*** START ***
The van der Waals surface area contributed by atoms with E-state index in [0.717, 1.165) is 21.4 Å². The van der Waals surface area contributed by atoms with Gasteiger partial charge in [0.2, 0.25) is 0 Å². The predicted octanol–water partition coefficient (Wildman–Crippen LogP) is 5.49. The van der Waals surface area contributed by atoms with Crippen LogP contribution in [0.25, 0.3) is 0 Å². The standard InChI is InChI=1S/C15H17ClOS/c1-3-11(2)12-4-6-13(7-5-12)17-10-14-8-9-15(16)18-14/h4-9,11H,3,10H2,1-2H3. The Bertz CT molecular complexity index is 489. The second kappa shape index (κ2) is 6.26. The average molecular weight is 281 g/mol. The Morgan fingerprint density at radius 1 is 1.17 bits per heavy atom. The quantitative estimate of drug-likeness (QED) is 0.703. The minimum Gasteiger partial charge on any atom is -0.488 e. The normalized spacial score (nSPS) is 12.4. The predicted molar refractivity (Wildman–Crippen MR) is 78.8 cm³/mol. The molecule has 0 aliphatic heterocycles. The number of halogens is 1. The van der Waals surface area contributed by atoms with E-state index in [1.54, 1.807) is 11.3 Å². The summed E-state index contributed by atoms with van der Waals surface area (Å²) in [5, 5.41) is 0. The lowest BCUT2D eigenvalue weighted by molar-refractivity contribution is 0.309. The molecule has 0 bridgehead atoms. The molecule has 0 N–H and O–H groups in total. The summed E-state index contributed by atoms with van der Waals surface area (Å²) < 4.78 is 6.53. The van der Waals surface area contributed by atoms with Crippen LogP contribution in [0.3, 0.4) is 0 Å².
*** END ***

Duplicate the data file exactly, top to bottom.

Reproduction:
The van der Waals surface area contributed by atoms with E-state index in [0.717, 1.165) is 21.4 Å². The van der Waals surface area contributed by atoms with Gasteiger partial charge in [0.2, 0.25) is 0 Å². The predicted octanol–water partition coefficient (Wildman–Crippen LogP) is 5.49. The van der Waals surface area contributed by atoms with Crippen LogP contribution in [0.25, 0.3) is 0 Å². The standard InChI is InChI=1S/C15H17ClOS/c1-3-11(2)12-4-6-13(7-5-12)17-10-14-8-9-15(16)18-14/h4-9,11H,3,10H2,1-2H3. The Bertz CT molecular complexity index is 489. The second kappa shape index (κ2) is 6.26. The average molecular weight is 281 g/mol. The Morgan fingerprint density at radius 1 is 1.17 bits per heavy atom. The quantitative estimate of drug-likeness (QED) is 0.703. The minimum Gasteiger partial charge on any atom is -0.488 e. The normalized spacial score (nSPS) is 12.4. The predicted molar refractivity (Wildman–Crippen MR) is 78.8 cm³/mol. The molecule has 0 aliphatic heterocycles. The number of halogens is 1. The van der Waals surface area contributed by atoms with E-state index in [1.54, 1.807) is 11.3 Å². The summed E-state index contributed by atoms with van der Waals surface area (Å²) in [5, 5.41) is 0. The lowest BCUT2D eigenvalue weighted by molar-refractivity contribution is 0.309. The molecule has 0 bridgehead atoms. The molecule has 0 N–H and O–H groups in total. The summed E-state index contributed by atoms with van der Waals surface area (Å²) < 4.78 is 6.53. The van der Waals surface area contributed by atoms with Crippen LogP contribution in [0.3, 0.4) is 0 Å².